I’ve wanted to go to Puerto Rico for a long time and I’m so happy that I finally have had the chance. Puerto Rico is a stunning tropical island, with American, Spanish and Caribbean influence.
The natural beauty here is breathtaking and because the weather is so fantastic it’s not difficult to find yourself surrounded by it on any adventure you decide to take.
After spending a few weeks there recently, I have put together my Top 7 Healthy & Fun Things to Do in Puerto Rico. These are not to be missed when visiting.
From the shop, you will take a dive boat 15 minutes from shore to a reef wall where you will dive to between 60-80 feet. There, you will see many fish and plants and possibly even a Caribbean Reef Shark; we saw one.
When there is good visibility, the reef wall is absolutely stunning with many colors and variety of fish and plants. Our first dive was a bit murky, but the second dive was clear and I felt like I was in an aquarium.
There are many hiking trails to choose from, which you can find online on sites such as puertoricodaytrips.com. We took the La Mina trail to La Mina Falls and continued hiking past the falls to the Palo Colorado Information Center. This trail is beginner-to-intermediate as it can be steep and slippery, but is well marked. It is also an in-and-out trail and took about two hours.
It may be obvious, but I feel I need to say it: This is a rainforest and so it does rain. In the beginning of our hike, it was cold and wet. After a while, though, we warmed up completely and the cool spits of intermittent rain were welcoming.
Walk the streets, browsing through shops, and stop to get a coconut in one the many bars. If you’re hungry, try Cafe Berlin for local cuisine as well as vegetarian and vegan fare.
They will give you a quick lesson on the dock, and then off you go.
The bay is calm and big enough to SUP for about an hour. If you stop at the tiny beach next to the bridge, closest to Avenida Ashford, you can even pick up a cool coconut before heading back.
Have two left feet? Don’t worry. Triana Tapas & Flamenco in Old Town (251 Recinto Sur, +1 787-725-8819) offers free salsa lessons at 8 p.m. on Tuesday and Wednesdays to straighten you out. They also have flamenco shows Friday and Saturdays.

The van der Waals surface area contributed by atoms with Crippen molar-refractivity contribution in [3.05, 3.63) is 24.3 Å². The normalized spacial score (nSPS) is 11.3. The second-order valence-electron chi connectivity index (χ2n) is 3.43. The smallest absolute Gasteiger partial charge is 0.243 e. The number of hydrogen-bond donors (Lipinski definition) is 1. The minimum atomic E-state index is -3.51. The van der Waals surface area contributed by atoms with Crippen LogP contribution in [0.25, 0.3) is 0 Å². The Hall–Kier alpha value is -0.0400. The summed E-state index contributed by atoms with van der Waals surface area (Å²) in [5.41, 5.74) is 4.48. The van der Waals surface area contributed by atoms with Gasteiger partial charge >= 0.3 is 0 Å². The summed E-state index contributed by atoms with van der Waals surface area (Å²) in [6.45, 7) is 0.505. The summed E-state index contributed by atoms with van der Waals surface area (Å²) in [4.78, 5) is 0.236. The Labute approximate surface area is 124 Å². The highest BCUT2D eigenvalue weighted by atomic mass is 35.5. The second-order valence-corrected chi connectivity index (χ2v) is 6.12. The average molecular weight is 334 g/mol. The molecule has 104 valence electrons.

The tour starts either at 5 or 7 p.m. and begins with a mile-long kayak through mangroves. If you start at 5, you will get to actually see the mangroves and, if you’re lucky, large iguanas looking down over you from within the trees. You then emerge from the mangroves to a stunning lagoon with views of El Yunque rainforest, if it’s a clear evening.
The tour guide, a marine biologist, will give you an explanation of why the organisms light up and what to expect. When it gets dark, you will see the tiny, magical, diamond-like creatures below you before heading back through the mangroves.
Beware that there are many tour groups doing the same thing, so it is quite loud with people and you likely will bump into other kayakers throughout the mangroves. Be prepared to either tip over or almost run over someone else who has tipped over when the mangrove tunnel becomes backlogged with kayaks and people running into trees.
Overall, it was fun, and if you can have a light attitude about it, it’s pretty funny as well. Just follow the guide and the rules and you’ll be safe and have a great time.
Tip: Bring a waterproof camera; expect everything to get wet.
But 2.5 hours from San Juan, on the northwest coast, is Rincon, known for its surfing spots and laid back surfer vibe. There are many beach side spots to stay in, surf lessons and chill out beach bars.
Another spot that came recommended is Isabella, just east of Rincon. Isabella is a smaller area, with great surf, quiet beaches and fewer tourists.
Either way, if you get a chance when you are in Puerto Rico, get out and play.
Angela Orecchio is a chief stew and certified health coach. This column was edited from entries in her blog, The Yachtie Glow (www.angelaorecchio.com), which offers tips for crew on how to be healthy, fit and happy on board. Comments are welcome at firstname.lastname@example.org.